Monday, June 27, 2011

Dignity: At Last and Almost

The American political system is a long and arduous road for those seeking major social change, costing much in the way of time, sometimes political careers and even lives. New York State made history on June 24, 2011, becoming the sixth and largest state to allow same-sex marriage in this country. For many it was a moment of jubilation in "closing the circle" between the Stonewall Riots of 1969 to finally being granted nearly equal civil rights more than 40 years later. Here in Dallas, Texas the event did not even warrant a sideline in "The Dallas Morning News" website.

I took a quick look around some of the other national papers the morning after the news broke which, of course, was emblazoned all over CNN.Com just as it was in the New York Times. The Denver Post had a link under the "National & World Video" section titled "Stonewall celebrates gay marriage." It was the banner headline in the Washington Post with several related articles, videos and op/ed links at the top of the page. It was at least front page news in the Chicago Tribune, the Boston Globe, the Los Angeles Times and the San Francisco Chronicle and was again the lead story in the Atlanta Journal-Constitution.

Not surprisingly no mention could be found on the front pages of papers in Birmingham or Nashville but I was surprised not to find a front page story on the Philadelphia Inquirer website Philly.Com. The Statesman carried the story as the 5th headline for the good people of Austin, Texas while the Houston Chronicle ranked it the third story below an update on voter approval to have a Confederate flag specialty license plate. The Houston article was also quick to point out directly in the hyperlink that such unions are "not recognized in Texas." The article itself was a mish mash of feed from the Associated Press and Reuters discussing some of the last minute maneuvers, reprisals against the Republicans who supported the bill and the difficulty of getting a divorce in states like Texas where such marriages are not legal or recognized. For Dallasites there was an article on the Dallas Holocaust Museum featuring an exhibit on the persecution of gays in Nazi Germany.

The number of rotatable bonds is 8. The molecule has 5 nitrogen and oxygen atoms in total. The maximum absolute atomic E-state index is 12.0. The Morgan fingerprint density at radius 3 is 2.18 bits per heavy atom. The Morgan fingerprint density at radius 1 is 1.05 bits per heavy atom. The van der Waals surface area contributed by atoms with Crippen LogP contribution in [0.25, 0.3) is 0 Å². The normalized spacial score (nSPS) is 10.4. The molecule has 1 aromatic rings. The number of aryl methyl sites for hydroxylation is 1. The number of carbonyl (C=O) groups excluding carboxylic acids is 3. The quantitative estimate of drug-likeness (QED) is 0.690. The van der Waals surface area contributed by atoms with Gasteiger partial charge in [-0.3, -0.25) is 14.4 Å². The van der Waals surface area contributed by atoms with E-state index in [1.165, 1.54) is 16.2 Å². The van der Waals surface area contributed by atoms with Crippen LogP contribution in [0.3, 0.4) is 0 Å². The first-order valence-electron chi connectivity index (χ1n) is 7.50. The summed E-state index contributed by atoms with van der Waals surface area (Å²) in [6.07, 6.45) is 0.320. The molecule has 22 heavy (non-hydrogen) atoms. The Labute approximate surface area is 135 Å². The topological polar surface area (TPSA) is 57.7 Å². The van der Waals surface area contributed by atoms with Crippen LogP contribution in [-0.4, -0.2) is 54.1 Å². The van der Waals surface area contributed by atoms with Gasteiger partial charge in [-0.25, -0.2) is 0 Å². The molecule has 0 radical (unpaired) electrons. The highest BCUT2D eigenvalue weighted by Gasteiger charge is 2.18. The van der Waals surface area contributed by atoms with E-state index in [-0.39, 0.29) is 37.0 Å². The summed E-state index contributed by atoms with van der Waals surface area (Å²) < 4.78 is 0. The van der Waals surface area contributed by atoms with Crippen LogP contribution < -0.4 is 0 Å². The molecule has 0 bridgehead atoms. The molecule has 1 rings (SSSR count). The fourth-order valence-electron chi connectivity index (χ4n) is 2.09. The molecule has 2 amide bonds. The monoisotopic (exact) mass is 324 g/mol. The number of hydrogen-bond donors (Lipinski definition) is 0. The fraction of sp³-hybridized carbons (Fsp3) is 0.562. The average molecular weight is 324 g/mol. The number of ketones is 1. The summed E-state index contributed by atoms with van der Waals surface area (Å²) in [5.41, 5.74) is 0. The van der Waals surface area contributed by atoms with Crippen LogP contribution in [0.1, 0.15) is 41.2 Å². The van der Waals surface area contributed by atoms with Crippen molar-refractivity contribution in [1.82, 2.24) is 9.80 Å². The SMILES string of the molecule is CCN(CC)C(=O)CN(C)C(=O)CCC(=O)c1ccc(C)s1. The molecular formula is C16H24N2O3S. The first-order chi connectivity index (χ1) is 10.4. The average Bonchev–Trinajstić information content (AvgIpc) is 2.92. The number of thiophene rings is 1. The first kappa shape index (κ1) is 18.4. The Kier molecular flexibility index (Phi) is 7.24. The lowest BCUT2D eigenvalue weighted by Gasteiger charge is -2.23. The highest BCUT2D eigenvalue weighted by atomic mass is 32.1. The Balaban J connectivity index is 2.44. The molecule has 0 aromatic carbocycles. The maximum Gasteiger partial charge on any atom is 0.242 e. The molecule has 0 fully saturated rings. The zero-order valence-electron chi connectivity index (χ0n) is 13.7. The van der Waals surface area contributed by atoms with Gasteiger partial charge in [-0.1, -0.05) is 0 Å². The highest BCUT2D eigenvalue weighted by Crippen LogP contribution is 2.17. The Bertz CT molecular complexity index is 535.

Judy Garland, our beloved Dorothy, died tragically on June 22, 1969 with her funeral held five days later in New York City. It has long been debated whether or not her death was in any way a causal factor of the riots that took place the very next day on June 28th in Greenwich Village, New York City. It can certainly be said that, as is the case in most riots, the victims of systemic police persecution that day had had enough. The events seem coincidental when lined up on paper but surely most people know the feeling of being picked on and then, worst of all, being kicked when already down. Even that famous line from "What's Love Got to Do With It" comes to mind when Tina, fed up, had taken all she was going to from Ike: "I ain't in the mood today!"

The timing of the bill couldn't be better for its supporters. The New York Gay Pride March is this weekend. Stonewall, Judy, even the one year anniversary for my partner and I. And while some cities as expressed through their news media bury their heads in the sand and hope it will all go away or at least not come to them, life surely goes on and evolves through ever more enlightened eyes and increasingly inspiring ways.

Gotta go.

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